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A controversial election theory at the Supreme Court is tied to a disputed document

A disputed document by one of the delegates at the Constitutional Convention of 1787, depicted here in a painting by Thomas Rossiter, has been cited in a Supreme Court case about a once-fringe legal theory that could reshape federal elections.
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A disputed document by one of the delegates at the Constitutional Convention of 1787, depicted here in a painting by Thomas Rossiter, has been cited in a Supreme Court case about a once-fringe legal theory that could reshape federal elections.

In their bid to promote a once-fringe legal theory that could upend election laws across the country, Republican state lawmakers in North Carolina have turned to a document whose reliability has long been under serious doubt.

The North Carolina Republicans are claiming in a court filing for their U.S. Supreme Court case that the words of Charles Pinckney — a delegate from South Carolina who presented a plan of government during the Constitutional Convention of 1787 — help prove that the framers intended to give state lawmakers almost unfettered authority over how elections for Congress are run without any checks or balances from state courts or state constitutions.

But 235 years after the historic convention was held in Philadelphia under a rule of secrecy, no undisputed record of what's known as the Pinckney Plan has been found, leaving exactly what he presented and how much influence it had on the drafting of the U.S. Constitution to be an enduring mystery of the country's founding.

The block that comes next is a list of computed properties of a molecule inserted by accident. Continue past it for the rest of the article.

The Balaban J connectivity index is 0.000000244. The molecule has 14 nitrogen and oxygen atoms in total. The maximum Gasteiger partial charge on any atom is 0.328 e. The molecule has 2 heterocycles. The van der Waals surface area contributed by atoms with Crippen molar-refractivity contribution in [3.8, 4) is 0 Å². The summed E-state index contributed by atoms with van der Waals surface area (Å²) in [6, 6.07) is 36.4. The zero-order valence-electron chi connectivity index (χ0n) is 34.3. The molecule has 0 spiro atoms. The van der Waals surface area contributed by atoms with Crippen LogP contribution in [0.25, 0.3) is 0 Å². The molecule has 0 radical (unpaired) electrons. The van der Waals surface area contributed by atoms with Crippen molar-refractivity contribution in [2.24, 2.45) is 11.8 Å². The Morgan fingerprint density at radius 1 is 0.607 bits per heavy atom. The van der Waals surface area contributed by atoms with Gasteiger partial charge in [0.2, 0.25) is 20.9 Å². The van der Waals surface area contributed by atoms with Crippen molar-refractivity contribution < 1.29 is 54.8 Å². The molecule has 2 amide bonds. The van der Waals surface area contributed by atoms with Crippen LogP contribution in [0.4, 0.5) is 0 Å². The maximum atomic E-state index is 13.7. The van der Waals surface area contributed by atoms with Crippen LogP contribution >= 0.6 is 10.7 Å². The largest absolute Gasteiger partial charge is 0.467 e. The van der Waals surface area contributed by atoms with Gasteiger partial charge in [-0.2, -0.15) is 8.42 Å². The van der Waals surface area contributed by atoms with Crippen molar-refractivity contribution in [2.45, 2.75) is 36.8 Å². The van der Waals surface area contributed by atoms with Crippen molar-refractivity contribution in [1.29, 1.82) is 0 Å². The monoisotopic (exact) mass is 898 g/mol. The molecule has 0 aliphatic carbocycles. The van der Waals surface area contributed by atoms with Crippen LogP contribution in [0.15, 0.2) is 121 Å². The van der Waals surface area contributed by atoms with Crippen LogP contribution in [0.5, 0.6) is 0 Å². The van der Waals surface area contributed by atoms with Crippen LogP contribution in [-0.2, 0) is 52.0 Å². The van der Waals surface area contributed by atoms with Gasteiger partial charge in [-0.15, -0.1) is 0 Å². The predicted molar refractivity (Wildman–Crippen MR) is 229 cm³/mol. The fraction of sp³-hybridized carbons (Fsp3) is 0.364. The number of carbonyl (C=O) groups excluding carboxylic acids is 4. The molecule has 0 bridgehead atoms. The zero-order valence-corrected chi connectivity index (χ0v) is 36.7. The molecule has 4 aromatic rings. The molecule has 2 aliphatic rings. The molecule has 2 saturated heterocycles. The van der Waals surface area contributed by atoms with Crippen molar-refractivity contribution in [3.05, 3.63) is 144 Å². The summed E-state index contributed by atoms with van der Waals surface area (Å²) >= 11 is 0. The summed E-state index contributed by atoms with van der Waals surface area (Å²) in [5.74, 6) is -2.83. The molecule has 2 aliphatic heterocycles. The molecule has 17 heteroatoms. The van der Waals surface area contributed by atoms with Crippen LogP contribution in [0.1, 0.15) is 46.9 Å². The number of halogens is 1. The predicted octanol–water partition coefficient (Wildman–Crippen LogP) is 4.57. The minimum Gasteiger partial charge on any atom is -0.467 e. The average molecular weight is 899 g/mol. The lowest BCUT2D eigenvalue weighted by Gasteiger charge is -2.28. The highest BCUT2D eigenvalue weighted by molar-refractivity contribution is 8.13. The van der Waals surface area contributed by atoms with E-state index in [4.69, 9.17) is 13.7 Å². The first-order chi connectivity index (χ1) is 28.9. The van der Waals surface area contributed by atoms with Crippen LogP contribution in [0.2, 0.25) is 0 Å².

The Pinckney Plan has been lost since the Constitutional Convention

The storied gathering that gave birth to the country's founding document was not a well-documented event.

So in 1818, when then-Secretary of State John Quincy Adams was tasked to oversee the first publishing of the Constitutional Convention's official records, the future U.S. president had to write to Pinckney to ask for a copy of the plan he had proposed.

Pinckney replied to Adams that he had "several rough draughts" and "at the distance of nearly thirty two Years it is impossible for me now to say which of the 4 or 5 draughts I have was the one but enclosed I send you the one I believe was it."

That one was published as the Pinckney Plan, sparking debates about Pinckney's actual contributions to the Constitution that have continued into the 21st century.

There have long been suspicions about the 1818 version of the Pinckney Plan

Former President James Madison — who is known to have taken the most comprehensive notes in 1787 as a convention delegate — had suspicions that the version of the plan sent to Adams in 1818 did not accurately represent what Pinckney proposed at the meetings.

In the appendix of his papers published in 1840, Madison noted that "it was apparent that considerable error had crept into the paper" after comparing the 1818 version of the plan with the Constitution's drafts and final version, along with notes about Pinckney's remarks.